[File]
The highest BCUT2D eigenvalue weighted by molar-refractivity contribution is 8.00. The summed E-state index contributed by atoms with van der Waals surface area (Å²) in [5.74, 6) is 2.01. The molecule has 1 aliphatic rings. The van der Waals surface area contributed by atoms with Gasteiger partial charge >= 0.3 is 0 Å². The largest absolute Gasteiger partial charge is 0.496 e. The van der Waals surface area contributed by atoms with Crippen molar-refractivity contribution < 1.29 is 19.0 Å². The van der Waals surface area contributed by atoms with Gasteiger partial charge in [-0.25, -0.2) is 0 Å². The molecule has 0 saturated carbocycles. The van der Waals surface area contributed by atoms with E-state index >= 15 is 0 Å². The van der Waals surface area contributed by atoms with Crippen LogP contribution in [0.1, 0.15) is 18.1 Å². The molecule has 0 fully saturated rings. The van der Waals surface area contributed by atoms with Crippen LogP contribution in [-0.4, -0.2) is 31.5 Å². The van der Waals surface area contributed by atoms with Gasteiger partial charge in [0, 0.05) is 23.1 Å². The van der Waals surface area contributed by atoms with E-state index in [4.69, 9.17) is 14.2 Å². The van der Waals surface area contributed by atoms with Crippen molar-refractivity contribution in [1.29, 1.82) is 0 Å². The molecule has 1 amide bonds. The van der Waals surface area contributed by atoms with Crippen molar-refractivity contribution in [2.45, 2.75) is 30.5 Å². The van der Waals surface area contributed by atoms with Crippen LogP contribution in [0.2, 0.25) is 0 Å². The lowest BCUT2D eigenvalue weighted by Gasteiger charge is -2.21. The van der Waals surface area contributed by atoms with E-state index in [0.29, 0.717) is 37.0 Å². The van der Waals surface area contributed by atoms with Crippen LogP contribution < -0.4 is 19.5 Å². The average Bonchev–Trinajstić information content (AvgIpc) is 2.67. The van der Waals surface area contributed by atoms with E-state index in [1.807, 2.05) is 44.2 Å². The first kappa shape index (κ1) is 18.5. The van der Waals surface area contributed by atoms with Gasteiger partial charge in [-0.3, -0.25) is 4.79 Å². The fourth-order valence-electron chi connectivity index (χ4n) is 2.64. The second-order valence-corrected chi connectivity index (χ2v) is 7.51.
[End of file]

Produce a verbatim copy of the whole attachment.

The highest BCUT2D eigenvalue weighted by molar-refractivity contribution is 8.00. The summed E-state index contributed by atoms with van der Waals surface area (Å²) in [5.74, 6) is 2.01. The molecule has 1 aliphatic rings. The van der Waals surface area contributed by atoms with Gasteiger partial charge >= 0.3 is 0 Å². The largest absolute Gasteiger partial charge is 0.496 e. The van der Waals surface area contributed by atoms with Crippen molar-refractivity contribution < 1.29 is 19.0 Å². The van der Waals surface area contributed by atoms with Gasteiger partial charge in [-0.25, -0.2) is 0 Å². The molecule has 0 saturated carbocycles. The van der Waals surface area contributed by atoms with E-state index >= 15 is 0 Å². The van der Waals surface area contributed by atoms with Crippen LogP contribution in [0.1, 0.15) is 18.1 Å². The molecule has 0 fully saturated rings. The van der Waals surface area contributed by atoms with Crippen LogP contribution in [-0.4, -0.2) is 31.5 Å². The van der Waals surface area contributed by atoms with Gasteiger partial charge in [0, 0.05) is 23.1 Å². The van der Waals surface area contributed by atoms with E-state index in [4.69, 9.17) is 14.2 Å². The van der Waals surface area contributed by atoms with Crippen molar-refractivity contribution in [1.29, 1.82) is 0 Å². The molecule has 1 amide bonds. The van der Waals surface area contributed by atoms with Crippen molar-refractivity contribution in [2.45, 2.75) is 30.5 Å². The van der Waals surface area contributed by atoms with Crippen LogP contribution in [0.2, 0.25) is 0 Å². The lowest BCUT2D eigenvalue weighted by Gasteiger charge is -2.21. The van der Waals surface area contributed by atoms with E-state index in [0.29, 0.717) is 37.0 Å². The van der Waals surface area contributed by atoms with Crippen LogP contribution < -0.4 is 19.5 Å². The average Bonchev–Trinajstić information content (AvgIpc) is 2.67. The van der Waals surface area contributed by atoms with E-state index in [1.807, 2.05) is 44.2 Å². The first kappa shape index (κ1) is 18.5. The van der Waals surface area contributed by atoms with Gasteiger partial charge in [-0.3, -0.25) is 4.79 Å². The fourth-order valence-electron chi connectivity index (χ4n) is 2.64. The second-order valence-corrected chi connectivity index (χ2v) is 7.51.